9 Creative Frugal Living Tips With a Big Impact
Over the last three years, we've done many different things to cut our expenses to live a more frugal life. Today, I want to share with you some frugal living tips with a big impact.
We have been on our journey to financial independence for a few years, and these are the strategies we used to reach our goals.
1. Decreased our housing payment
The first frugal living tip that had the biggest impact on our debt-free journey was to decrease our housing payments. We were paying $2500 a month to rent a beautiful house.
Since it was a rental house, we were throwing away a lot of money every month that wasn't going toward any asset that was ours. We concluded that if we downsized to a smaller house, we could save at least $1,000 a month.
We found a smaller house that was $1,300 a month for rent. We also find savings in our heating, air conditioning, and water bill.
2. Getting rid of car payments
Getting rid of car payments has been a significant saving. At the time, we had a lease, and that lease payment was about $500 a month.
My husband's car had gotten paid off about a year before we started our debt-free plan. We were able to sell it for about $13,000. We were able to find two cars for the price of one and have no car payments. That immediately eliminated $500 from our monthly expenses.
3. Meal planning
The next thing that has dramatically impacted our budget and the debt-free journey is meal planning. Meal planning has saved us at least $500 a month, probably much more, because it eliminates the need for restaurants because we eat at home every night.
We have gone to restaurants for special occasions. I only have to cook three times a week and eat leftovers on other nights. Meal planning has been one of the biggest money savers each month for us.
4. Analyze childcare
Another frugal living tip that made a big impact on our debt-free journey is doing a break-even analysis on childcare. Many people assume that they can't afford to be stay-at-home parents, but sometimes you can't afford not to be a stay-at-home parent.
When we started the journey, all three kids were still in daycare, and we were paying $3,000 a month. I realized we could save $3,000 if I stayed home, worked on my blog, and saved money on childcare. We did a few different creative things when I still had to work a little.
I worked part-time, and we put our kids in Mother's Day out programs. We also tried changing off days; he worked one day, I worked the next day, and the other parent stayed home with the kids.
Don't assume that putting your kids in daycare so that you can work is the only way to make money.
5. Evaluate your health care costs
We were spending about $500 per person monthly for our Blue Cross Blue Shield plan and switched to a health-sharing plan. This is mainly for those that are self-employed or don't get health insurance as a benefit at their job.
This means we pay cash for the majority of our doctor visits. However, if something catastrophic were to happen, they would cover anything over $5,000 per occurrence.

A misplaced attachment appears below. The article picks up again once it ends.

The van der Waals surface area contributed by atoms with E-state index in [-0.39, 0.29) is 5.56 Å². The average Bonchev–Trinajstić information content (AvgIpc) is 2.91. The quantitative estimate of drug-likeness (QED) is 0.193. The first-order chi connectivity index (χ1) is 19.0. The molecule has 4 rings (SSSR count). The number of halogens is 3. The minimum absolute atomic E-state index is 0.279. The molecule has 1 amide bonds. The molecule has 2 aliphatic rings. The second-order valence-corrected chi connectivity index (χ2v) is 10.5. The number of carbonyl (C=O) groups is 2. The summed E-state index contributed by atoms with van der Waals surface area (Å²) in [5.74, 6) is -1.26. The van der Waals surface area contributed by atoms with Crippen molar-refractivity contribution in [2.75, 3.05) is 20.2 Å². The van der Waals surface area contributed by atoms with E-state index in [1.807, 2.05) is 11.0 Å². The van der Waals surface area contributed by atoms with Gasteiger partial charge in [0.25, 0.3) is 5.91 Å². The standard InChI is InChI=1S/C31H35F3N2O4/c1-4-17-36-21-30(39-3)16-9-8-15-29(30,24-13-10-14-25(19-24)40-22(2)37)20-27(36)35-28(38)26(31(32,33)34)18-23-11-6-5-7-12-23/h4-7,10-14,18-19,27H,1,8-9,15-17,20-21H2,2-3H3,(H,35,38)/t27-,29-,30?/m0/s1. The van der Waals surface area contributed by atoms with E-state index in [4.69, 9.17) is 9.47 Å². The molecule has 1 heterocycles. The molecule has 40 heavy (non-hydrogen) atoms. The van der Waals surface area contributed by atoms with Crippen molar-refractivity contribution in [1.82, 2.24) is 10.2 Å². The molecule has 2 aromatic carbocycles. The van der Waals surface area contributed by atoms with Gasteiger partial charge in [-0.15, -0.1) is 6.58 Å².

We have the most minimal plan, the Bronze plan. We only pay $275 a month for all five of us, so we're saving over $1,000 a month using the health-sharing plan.
6. Track your debt
Writing down your debt and keeping track of it is a frugal living tip you should always do, whether you're in debt or feel like you're super comfortable and have tons of money. Keeping track of your spending and debt can help you stay motivated and aware of things getting out of hand.
We keep a debt pay-off tracker on our refrigerator and track how much we're paying off every month.
7. Have a budget
On that note, make a budget every month. You need to be on a budget because if you don't have your spending categorized, you will spend it wherever, whenever.
A budget is not meant to be restrictive. It's meant to be a plan for your spending. Creating a plan for every dollar you make each month is the best way to decide how much you can put toward your goals each month.
8. Use cash envelopes
What we do is we have money allocated in the cash envelopes every month.
If we make an online purchase or somewhere that doesn't take cash and use our debit card, then we take the cash out of the envelope and put it in a little bucket where we keep our change. Then at the end of the month, we put it back in the bank.
That's how we keep track of online spending. Having those envelopes is awesome for accountability. Things like expenses come out as auto drafts every month from the account.
9. Stop caring what other people think
This is probably the most challenging thing overall when you're on a debt-free journey. We've done a lot of weird things. A lot of people have opinions about what we're doing.
Many people have opinions about Dave Ramsey and his plan to live debt free, but it feels right. Whenever we're doing the plan, it feels right.
Frugal living tips with a big impact
I hope these frugal living tips give you ideas of how to jump-start your debt-free journey, get more room in your budget, or just how to live more frugally. If you don't have any debt but feel like you've been spending more than you want and want some ideas for living frugally,
I hope this helps you. Do you have any frugal tips that have had a big impact on your life? Please share them in the comments!